Printer Friendly

Give a hoot.

In "Vanishing Forest" (p. 18), you learned that the boreal forest is disappearing at a rapid rate. This robs many bird species--including owls--of their food source and breeding ground, affecting their ability to survive. How do scientists know if the populations of certain owl species in the boreal forest are increasing or decreasing? They count the number of the different types of owl hoots they hear. That's because owls are nocturnal (active at night)--and it's very difficult to spot them.

Every year in late March through early April, scientists walk along marked routes within a section of the boreal forest in Manitoba, Canada. They stop at several different spots along each route to count the number of the different types of owl hoots they hear during a set period of time. If the number of hoots for a particular owl species increases over the years, the population in the area exhibits an upward (growing) trend. If fewer hoots are heard, the population in the area shows a downward (decreasing) trend. Study the data table below to answer the questions that follow.</p> <pre> Total Counts of Hoots from Various Owl Species in a Selected Forest Area in Manitoba Year Barred Owl

Boreal Owl Great Gray Owl Great Horned Owl 1991 14

38 44 45 1993 32 46 18 68 1995 22 41

14 80 1997 20 100

28 172 1999 22 81 29

111 2001 7 54 14

47 2003 8 34 13

89 2005 12 15 9 38 SOURCE: DR. JAMES R. DUNCAN, MANITOBA CONSERVATION </pre> <p>PART 1: Graph It!

Directions: On a separate piece of paper, construct a graph showing each owl species and their hooting trends for the years featured in the data table above.

(Hint: Which type of graph best displays continuous changes in data over time?)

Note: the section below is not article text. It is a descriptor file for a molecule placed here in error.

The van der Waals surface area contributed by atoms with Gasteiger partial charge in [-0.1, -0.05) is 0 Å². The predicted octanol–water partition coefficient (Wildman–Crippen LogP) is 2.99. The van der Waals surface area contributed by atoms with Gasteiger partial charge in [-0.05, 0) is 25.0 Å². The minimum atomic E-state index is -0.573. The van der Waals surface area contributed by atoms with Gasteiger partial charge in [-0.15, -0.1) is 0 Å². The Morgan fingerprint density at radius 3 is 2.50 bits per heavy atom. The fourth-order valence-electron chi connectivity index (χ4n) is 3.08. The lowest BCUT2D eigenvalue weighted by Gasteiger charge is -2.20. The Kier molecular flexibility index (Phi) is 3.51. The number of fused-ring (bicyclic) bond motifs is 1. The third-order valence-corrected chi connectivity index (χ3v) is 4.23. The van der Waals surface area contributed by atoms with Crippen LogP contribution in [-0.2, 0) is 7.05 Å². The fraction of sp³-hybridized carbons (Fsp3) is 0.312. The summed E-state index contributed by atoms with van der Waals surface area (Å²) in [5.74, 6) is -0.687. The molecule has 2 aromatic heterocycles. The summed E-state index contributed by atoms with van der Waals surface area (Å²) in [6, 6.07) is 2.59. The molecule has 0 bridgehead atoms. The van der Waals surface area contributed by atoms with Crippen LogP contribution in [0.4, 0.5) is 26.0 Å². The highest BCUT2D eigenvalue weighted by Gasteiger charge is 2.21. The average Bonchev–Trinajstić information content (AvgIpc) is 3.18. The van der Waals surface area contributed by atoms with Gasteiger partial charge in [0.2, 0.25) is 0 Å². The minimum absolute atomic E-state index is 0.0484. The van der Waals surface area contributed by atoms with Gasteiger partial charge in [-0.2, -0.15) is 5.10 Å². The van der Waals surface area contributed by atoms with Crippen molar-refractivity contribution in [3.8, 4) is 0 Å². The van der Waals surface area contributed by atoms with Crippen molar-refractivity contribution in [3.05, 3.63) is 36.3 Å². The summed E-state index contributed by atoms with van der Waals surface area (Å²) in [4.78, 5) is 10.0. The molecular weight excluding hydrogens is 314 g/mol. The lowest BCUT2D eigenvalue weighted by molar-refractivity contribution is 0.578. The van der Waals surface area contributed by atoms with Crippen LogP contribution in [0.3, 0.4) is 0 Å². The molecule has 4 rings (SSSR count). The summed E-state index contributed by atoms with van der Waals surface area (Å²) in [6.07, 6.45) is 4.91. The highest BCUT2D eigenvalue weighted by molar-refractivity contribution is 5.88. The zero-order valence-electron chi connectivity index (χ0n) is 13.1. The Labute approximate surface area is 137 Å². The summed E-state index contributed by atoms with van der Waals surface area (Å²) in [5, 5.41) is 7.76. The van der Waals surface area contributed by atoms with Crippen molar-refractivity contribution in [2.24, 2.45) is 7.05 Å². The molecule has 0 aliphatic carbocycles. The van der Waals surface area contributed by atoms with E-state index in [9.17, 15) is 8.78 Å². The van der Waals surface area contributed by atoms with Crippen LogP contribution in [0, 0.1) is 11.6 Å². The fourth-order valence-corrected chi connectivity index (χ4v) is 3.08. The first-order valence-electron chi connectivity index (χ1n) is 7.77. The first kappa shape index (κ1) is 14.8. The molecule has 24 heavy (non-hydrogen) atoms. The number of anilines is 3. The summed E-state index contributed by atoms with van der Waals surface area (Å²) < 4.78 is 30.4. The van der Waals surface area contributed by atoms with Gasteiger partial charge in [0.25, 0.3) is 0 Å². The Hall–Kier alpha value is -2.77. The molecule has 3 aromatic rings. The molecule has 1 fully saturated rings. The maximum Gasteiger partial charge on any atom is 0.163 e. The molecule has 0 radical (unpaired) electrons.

PART 2: Analyze It!

Directions: Use the data table and your graph to answer the following questions in complete sentences.

1. According to your graph, which owl species had the largest population increase between 1995 and 1997? For that owl species, how many more owl hoots were recorded in 1997 compared with 1995?

2. According to the data table, which two owl species showed only a downward trend in its population from 1999 through 2005?

3. What is the average number of barred owl hoots for the years shown on the data table.

4. Which year had the lowest total number of owl hoots? What does this fact suggest about the owl populations in this area of Manitoba?

1. The great horned owl had the largest increase in population between 1995 and 1997 The scientists heard 92 more hoots in 1997 compared with 1995.

2. Both the boreal owl and the great gray owl showed completely downward trends in their populations from 1999 through 2005.

3. The average number of barred owl hoots for the years shown on the data table is 17.

4. The lowest number of owl hoots was heard in 2005 Since the total is lowest in the most recent year the owl populations must be declining
COPYRIGHT 2006 Scholastic, Inc.
No portion of this article can be reproduced without the express written permission from the copyright holder.
Copyright 2006, Gale Group. All rights reserved. Gale Group is a Thomson Corporation Company.

Article Details
Printer friendly Cite/link Email Feedback
Title Annotation:CHART-READING/CRITICAL-THINKING SKILLS
Publication:Science World
Date:Mar 27, 2006
Words:513
Previous Article:It's elemental!
Next Article:The world's biomes.
Topics:


Related Articles
It may not be the Oscar ... but then again, in our world it is!
Dear teacher.
Infusing critical thinking into health education.
Sound off.
Bloomsbury.
Pedagogical tools to develop critical thinking.

Terms of use | Privacy policy | Copyright © 2019 Farlex, Inc. | Feedback | For webmasters